The 15 WORST Characters In Current Superhero Movies

We live in what many consider to be a golden age for superheroes on the silver screen. Since there are so many superhero movies being produced, you're bound to find some terrible characters along the way. Despite their rich comic book history, some characters just don’t translate well to the screen or are just mangled along the way. Sometimes the script is to blame, while other times it's entirely the actor’s fault.

RELATED: 15 Movie Sequels That Were Way Better As Comic Books

To be clear, this list only deals with current superhero movies, meaning that any series that has ended will not appear on this list. Although it's tempting to include some of those as well, due to the amount of sinfully bad characters in older comic book movies, the list only pertains to superhero movies that are in the midst of their series. You won't find anyone from X-Men Origins: Wolverine on this list, because the Wolverine film trilogy is finished. A warning to those who aren't up-to-date on their superhero movies: there are a lot of spoilers for the DC, Marvel and X-Men film universes. So with that in mind, let's look at the 15 worst characters in current superhero movies.


Warner Brothers had a huge dilemma on their hands when it came to The Joker after Heath Ledger's iconic performance in The Dark Knight. Rather than shelve him, Warner Brothers decided to include him in their new film universe but they couldn’t just rehash the same thing. Instead, they went in a completely different direction with the character and wrote him as a glorified gangster complete with pimpmobile, grills and prison tattoos in Suicide Squad.

It feels as if Jared Leto is trying too hard and it shows. From his antics on set, it was clear that he was attempting a wholly original performance, but that couldn’t be further from what happened. Despite the physical differences, he is clearly trying to emulate Ledger (through his voice and mannerisms) rather than make The Joker his own. The Suicide Squad script didn’t do him any favors either as the characterization turned out to be very poor.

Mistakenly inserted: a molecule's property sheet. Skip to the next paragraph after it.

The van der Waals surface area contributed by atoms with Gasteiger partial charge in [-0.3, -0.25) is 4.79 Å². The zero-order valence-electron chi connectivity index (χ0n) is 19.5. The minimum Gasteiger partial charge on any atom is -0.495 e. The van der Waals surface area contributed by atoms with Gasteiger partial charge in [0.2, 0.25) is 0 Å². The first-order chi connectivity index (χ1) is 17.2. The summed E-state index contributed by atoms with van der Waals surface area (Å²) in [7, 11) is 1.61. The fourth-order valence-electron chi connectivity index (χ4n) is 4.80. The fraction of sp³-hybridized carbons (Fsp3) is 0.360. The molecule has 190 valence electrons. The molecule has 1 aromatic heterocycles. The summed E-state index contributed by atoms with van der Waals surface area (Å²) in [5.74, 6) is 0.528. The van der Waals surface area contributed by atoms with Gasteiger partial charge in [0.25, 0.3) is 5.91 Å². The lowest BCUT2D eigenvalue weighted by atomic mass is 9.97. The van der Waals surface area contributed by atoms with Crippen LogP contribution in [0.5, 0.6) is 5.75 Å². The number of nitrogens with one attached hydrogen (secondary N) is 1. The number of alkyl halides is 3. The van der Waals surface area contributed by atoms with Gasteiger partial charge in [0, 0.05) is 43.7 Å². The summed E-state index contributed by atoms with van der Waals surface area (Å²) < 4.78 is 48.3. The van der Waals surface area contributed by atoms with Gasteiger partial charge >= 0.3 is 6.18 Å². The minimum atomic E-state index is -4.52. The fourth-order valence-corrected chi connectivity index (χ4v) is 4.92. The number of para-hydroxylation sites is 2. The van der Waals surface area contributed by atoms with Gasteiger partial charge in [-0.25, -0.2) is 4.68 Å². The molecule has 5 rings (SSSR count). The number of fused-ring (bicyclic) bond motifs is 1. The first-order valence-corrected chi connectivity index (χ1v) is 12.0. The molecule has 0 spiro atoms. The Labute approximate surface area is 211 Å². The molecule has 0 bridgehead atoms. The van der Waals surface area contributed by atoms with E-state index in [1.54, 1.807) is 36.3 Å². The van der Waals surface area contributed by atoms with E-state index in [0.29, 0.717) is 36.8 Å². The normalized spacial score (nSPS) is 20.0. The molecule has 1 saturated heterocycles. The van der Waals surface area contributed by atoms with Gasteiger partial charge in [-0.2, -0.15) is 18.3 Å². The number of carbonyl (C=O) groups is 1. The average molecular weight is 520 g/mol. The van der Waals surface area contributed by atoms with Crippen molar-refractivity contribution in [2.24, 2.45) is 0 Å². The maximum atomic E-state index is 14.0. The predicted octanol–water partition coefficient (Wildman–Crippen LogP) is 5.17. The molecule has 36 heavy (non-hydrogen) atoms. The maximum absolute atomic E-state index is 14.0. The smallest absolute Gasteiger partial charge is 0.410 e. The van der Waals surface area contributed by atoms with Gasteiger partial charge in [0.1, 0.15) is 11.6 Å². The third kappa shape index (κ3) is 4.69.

What could be funnier than a genetically modified wisecracking raccoon? As it turns out, plenty. People enjoy that he acts the opposite way one would expect a cute little raccoon to act, but subverting conventions doesn’t make a great character. Although there are definitely some things we can appreciate about the character, the overall feeling we get while watching him is that he's a little corny. We can certainly sympathize with his troubled past, which is definitely the most interesting part of the character, but that doesn’t make him any less annoying the rest of the time. Practically every line he says is so cheesy and cliché that it's hard to believe he gets so much love from fans.

Beyond a few heartfelt moments with Groot and Yondu, he’s a really boring character. Maybe this has to do with Bradley Cooper’s performance, who shouts every single one of his lines. Use your inside voice, Rocket.


As much as Will Smith can be a charismatic actor that can be very charming and funny, he can't add any warmth to the stale Suicide Squad script. Rather than playing off of Will Smith's charm, the movie makes Deadshot out to be entirely forgettable and boring. It's telling that Deadshot is one of the main characters of the film, yet he still feels like one that's been underwritten.

The audience is constantly reminded that the Suicide Squad are the bad guys (although we never see them do much of anything that’s really bad), yet the film also portrays Deadshot as a hitman with a heart of gold that just wants to be there for his daughter. This is supposed to humanize him, but it only makes you wonder how many idiotic tropes can they stuff into this movie.


One of the casualties of X-Men: Apocalypse’s poor use of characterization is Jean Grey. The audience is given little of her backstory, and all we know is that she has horrible visions about the future and the other students are scared of her power. However, we never actually see her lose control. The only thing that comes close is at the end of the movie when Xavier tells her to use her full power to take down Apocalypse. Over the course of the movie, she doesn’t come to terms with her powers or learns how to control them better, because the filmmakers have to save that for the sequel. So in the end, she's left with absolutely no story arc.

Sophie Turner doesn’t do much to help this situation as her acting can only be described as flat. She delivers her lines very monotonously and just doesn’t seem like she’s putting much effort in the role.